Microsoft on Monday revealed that it worked together with industry partners to shut down the infrastructure used by TrickBot operators and block efforts to revive the botnet.
The Washington Post reported last week that the U.S. Cyber Command too attempted to hack TrickBot’s C&C servers, in an attempt to take the botnet down to prevent attacks seeking to disrupt the U.S. presidential elections. This is said to have been a separate operation that was not coordinated with Microsoft.
TrickBot emerged in 2016 as a banking Trojan, supposedly from the same group that operated the Dyre Trojan, and has become one of the most prevalent threats out there, with more than one million infected machines all around the world.
Over time, TrickBot has received updates that expanded its capabilities, evolved into a modular threat that ensnared computers into a botnet being offered under a malware-as-a-service model. Both nation-states and criminal networks are believed to have employed it for nefarious purposes.
The network of infected machines has been leveraged in malicious campaigns aimed at stealing credentials and data, and delivering additional malware, such as the Ryuk ransomware.
TrickBot has been distributed in email campaigns that leveraged current events as lures, with malicious documents attached. The attacks targeted a wide range of verticals in numerous regions, Microsoft says. Other distribution methods included lateral movement via Server Message Block (SMB), or deployment via other malware, such as Emotet.
“Over the years we’ve tracked it, Trickbot compromises have been reported in a steady manner, making it one of the largest and longest-lived botnets out there. Trickbot is one of the most prevalent banking malware families, and this malware strain represents a threat for internet users globally,” Jean-Ian Boutin, Head of Threat Research at ESET, explains.
As part of one TrickBot attack, once the victim was enticed to open the malicious attachment, a script was executed to gather system information, perform queries to the affected organization’s domain controller, and gather data about the Active Directory.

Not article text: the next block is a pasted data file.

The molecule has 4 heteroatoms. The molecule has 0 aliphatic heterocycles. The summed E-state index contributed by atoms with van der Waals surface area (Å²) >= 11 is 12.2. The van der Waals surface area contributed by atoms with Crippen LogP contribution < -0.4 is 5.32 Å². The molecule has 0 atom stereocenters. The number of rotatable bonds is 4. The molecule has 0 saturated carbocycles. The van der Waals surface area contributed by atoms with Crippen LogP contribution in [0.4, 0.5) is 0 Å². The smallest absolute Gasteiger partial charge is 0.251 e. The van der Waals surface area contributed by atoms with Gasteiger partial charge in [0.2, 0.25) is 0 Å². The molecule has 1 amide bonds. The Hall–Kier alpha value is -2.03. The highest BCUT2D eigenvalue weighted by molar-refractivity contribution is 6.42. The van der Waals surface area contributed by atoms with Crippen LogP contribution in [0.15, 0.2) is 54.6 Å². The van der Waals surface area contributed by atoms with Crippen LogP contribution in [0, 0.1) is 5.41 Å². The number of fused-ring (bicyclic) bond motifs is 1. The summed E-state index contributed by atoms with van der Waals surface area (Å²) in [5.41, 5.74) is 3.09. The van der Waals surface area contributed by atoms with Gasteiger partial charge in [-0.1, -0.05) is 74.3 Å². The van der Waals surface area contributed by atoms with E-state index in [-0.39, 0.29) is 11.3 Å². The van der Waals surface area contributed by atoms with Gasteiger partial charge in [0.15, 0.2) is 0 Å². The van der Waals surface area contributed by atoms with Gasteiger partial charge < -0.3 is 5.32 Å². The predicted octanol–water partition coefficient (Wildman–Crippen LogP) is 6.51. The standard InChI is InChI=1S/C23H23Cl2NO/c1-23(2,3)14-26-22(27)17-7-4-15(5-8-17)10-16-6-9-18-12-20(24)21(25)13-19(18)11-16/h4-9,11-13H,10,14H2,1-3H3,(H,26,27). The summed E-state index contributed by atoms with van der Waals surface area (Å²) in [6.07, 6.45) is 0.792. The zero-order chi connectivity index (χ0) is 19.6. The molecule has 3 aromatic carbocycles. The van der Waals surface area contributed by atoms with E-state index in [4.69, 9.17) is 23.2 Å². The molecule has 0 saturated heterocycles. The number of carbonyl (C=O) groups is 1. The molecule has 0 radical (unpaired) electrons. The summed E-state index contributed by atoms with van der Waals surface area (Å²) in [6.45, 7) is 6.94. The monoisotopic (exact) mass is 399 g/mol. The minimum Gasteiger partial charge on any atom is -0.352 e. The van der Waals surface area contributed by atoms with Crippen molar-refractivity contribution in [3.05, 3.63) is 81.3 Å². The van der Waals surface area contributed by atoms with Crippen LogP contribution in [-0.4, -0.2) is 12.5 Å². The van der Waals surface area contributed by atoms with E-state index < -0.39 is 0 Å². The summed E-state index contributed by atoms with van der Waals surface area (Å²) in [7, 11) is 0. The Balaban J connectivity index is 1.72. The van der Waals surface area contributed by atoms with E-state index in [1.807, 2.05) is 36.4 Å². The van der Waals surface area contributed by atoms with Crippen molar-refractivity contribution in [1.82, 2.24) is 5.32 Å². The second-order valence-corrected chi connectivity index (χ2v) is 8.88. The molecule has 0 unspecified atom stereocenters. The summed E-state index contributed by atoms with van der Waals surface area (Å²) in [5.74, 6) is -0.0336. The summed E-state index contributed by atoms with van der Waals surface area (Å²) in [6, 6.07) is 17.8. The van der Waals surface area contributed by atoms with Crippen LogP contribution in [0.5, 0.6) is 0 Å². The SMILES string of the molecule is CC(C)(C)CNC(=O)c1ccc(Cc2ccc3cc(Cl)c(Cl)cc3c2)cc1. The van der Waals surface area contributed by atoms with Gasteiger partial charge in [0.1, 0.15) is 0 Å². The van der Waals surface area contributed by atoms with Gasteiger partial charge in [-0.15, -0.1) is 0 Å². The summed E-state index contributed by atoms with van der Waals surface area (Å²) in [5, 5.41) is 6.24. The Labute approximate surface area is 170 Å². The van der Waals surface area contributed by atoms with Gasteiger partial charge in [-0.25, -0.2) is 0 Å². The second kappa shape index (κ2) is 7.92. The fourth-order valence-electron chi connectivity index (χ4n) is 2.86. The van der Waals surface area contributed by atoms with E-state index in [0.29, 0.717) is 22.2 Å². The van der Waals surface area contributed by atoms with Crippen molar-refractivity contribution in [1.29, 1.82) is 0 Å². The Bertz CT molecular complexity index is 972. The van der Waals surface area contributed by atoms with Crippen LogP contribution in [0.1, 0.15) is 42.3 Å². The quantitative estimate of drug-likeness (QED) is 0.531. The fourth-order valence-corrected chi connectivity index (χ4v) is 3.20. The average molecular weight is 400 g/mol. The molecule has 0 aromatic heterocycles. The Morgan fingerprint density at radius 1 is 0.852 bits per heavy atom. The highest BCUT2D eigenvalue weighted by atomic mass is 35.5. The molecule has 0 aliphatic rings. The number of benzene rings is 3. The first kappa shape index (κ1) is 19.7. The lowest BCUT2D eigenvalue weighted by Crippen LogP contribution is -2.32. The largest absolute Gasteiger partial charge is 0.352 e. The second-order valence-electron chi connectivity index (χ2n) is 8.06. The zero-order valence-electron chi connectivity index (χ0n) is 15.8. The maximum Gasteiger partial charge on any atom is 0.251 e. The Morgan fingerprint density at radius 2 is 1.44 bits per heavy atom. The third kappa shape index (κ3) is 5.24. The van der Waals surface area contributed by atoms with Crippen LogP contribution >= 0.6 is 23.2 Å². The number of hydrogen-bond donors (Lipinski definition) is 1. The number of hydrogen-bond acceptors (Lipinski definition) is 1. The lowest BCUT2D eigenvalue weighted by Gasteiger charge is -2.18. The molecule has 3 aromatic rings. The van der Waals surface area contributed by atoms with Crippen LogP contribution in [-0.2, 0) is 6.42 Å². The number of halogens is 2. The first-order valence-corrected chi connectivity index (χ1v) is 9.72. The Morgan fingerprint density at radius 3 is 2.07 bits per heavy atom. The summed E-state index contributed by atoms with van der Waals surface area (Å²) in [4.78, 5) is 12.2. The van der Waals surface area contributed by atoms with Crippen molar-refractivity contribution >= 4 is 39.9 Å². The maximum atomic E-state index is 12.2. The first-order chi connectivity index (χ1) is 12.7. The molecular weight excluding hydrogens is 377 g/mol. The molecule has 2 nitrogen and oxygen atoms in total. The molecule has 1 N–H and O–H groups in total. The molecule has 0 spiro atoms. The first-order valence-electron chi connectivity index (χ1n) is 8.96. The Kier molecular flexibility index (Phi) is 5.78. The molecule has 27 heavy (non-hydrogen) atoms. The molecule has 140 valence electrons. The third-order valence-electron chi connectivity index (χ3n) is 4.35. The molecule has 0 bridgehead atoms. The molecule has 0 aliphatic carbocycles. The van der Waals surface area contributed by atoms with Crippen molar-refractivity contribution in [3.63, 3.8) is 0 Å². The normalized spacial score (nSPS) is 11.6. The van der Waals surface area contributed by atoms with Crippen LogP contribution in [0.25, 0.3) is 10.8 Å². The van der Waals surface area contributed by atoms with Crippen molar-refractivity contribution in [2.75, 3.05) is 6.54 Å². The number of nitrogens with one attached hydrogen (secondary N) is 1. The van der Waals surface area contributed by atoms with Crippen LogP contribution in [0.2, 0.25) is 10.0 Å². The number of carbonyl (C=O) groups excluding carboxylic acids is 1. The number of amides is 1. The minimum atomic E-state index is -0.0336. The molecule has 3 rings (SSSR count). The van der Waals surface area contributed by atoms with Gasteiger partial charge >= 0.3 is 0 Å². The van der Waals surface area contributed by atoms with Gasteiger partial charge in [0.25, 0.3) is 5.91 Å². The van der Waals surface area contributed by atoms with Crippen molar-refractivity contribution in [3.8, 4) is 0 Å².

Additional payloads were executed to eventually gain control over the affected system, gather information on potentially high-value devices on the network, and move laterally. TrickBot was used to steal credentials from the Windows Vault and Credentials Manager, so that security mechanisms could be evaded. The attackers added the initial script to Startup for persistence.
Microsoft says that its investigation into TrickBot involved the analysis of roughly 61,000 malware samples, which revealed constantly evolving modular capabilities, and support for infecting Internet of Things (IoT) devices.
Various TrickBot modules are meant for banking credentials theft, reconnaissance, data theft, password grabbing, cookies theft, information stealing, point-of-sale reconnaissance, remote control, SMB spreading, Outlook theft, lateral movement, and RDP brute-force.
Microsoft notes that it managed to disrupt TrickBot’s infrastructure “after United States District Court for the Eastern District of Virginia granted our request for a court order to halt Trickbot’s operations.”
The company worked together with industry partners to take action against TrickBot, and received help from the Financial Services Information Sharing and Analysis Center (FS-ISAC), ESET, Lumen’s Black Lotus Labs, NTT, and Broadcom-owned Symantec. Internet service providers (ISPs) and computer emergency readiness teams (CERTs) around the world were also contacted, to help with remediation efforts.
“The court granted approval for Microsoft and our partners to disable the IP addresses, render the content stored on the command and control servers inaccessible, suspend all services to the botnet operators, and block any effort by the Trickbot operators to purchase or lease additional servers,” Microsoft says.
The company expects that TrickBot’s operators will attempt to revive their operation, but says that it will work with its partners to monitor such activities and take further action when necessary. The malware has various fallback mechanisms and its operators are connected to other highly active cybercriminal actors, which made the disruption difficult, ESET notes.
As Symantec explains, the takedown “relied upon intellectual-property laws to effectively evict the botnet operators from the command-and-control servers they need to maintain access to victim machines.”